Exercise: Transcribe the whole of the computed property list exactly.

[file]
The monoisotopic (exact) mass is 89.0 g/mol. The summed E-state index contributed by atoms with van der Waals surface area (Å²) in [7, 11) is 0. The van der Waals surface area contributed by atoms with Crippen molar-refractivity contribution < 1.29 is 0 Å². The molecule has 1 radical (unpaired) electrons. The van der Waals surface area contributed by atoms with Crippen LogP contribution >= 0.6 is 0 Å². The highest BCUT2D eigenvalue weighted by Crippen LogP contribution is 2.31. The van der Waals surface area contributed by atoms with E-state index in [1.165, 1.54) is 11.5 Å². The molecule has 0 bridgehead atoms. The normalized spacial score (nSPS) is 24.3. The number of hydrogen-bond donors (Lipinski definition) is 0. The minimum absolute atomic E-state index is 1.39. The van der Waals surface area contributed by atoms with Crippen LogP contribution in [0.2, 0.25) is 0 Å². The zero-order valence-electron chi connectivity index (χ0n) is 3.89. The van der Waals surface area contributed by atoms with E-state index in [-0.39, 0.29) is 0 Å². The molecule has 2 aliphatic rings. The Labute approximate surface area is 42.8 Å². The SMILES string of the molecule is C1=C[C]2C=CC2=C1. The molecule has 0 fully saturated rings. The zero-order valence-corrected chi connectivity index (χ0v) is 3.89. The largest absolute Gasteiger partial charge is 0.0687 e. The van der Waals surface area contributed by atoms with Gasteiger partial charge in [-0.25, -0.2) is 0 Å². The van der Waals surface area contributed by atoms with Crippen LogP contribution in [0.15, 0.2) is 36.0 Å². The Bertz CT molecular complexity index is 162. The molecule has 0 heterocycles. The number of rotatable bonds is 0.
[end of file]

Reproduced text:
The monoisotopic (exact) mass is 89.0 g/mol. The summed E-state index contributed by atoms with van der Waals surface area (Å²) in [7, 11) is 0. The van der Waals surface area contributed by atoms with Crippen molar-refractivity contribution < 1.29 is 0 Å². The molecule has 1 radical (unpaired) electrons. The van der Waals surface area contributed by atoms with Crippen LogP contribution >= 0.6 is 0 Å². The highest BCUT2D eigenvalue weighted by Crippen LogP contribution is 2.31. The van der Waals surface area contributed by atoms with E-state index in [1.165, 1.54) is 11.5 Å². The molecule has 0 bridgehead atoms. The normalized spacial score (nSPS) is 24.3. The number of hydrogen-bond donors (Lipinski definition) is 0. The minimum absolute atomic E-state index is 1.39. The van der Waals surface area contributed by atoms with Crippen LogP contribution in [0.2, 0.25) is 0 Å². The zero-order valence-electron chi connectivity index (χ0n) is 3.89. The van der Waals surface area contributed by atoms with E-state index in [-0.39, 0.29) is 0 Å². The molecule has 2 aliphatic rings. The Labute approximate surface area is 42.8 Å². The SMILES string of the molecule is C1=C[C]2C=CC2=C1. The molecule has 0 fully saturated rings. The zero-order valence-corrected chi connectivity index (χ0v) is 3.89. The largest absolute Gasteiger partial charge is 0.0687 e. The van der Waals surface area contributed by atoms with Gasteiger partial charge in [-0.25, -0.2) is 0 Å². The van der Waals surface area contributed by atoms with Crippen LogP contribution in [0.15, 0.2) is 36.0 Å². The Bertz CT molecular complexity index is 162. The molecule has 0 heterocycles. The number of rotatable bonds is 0.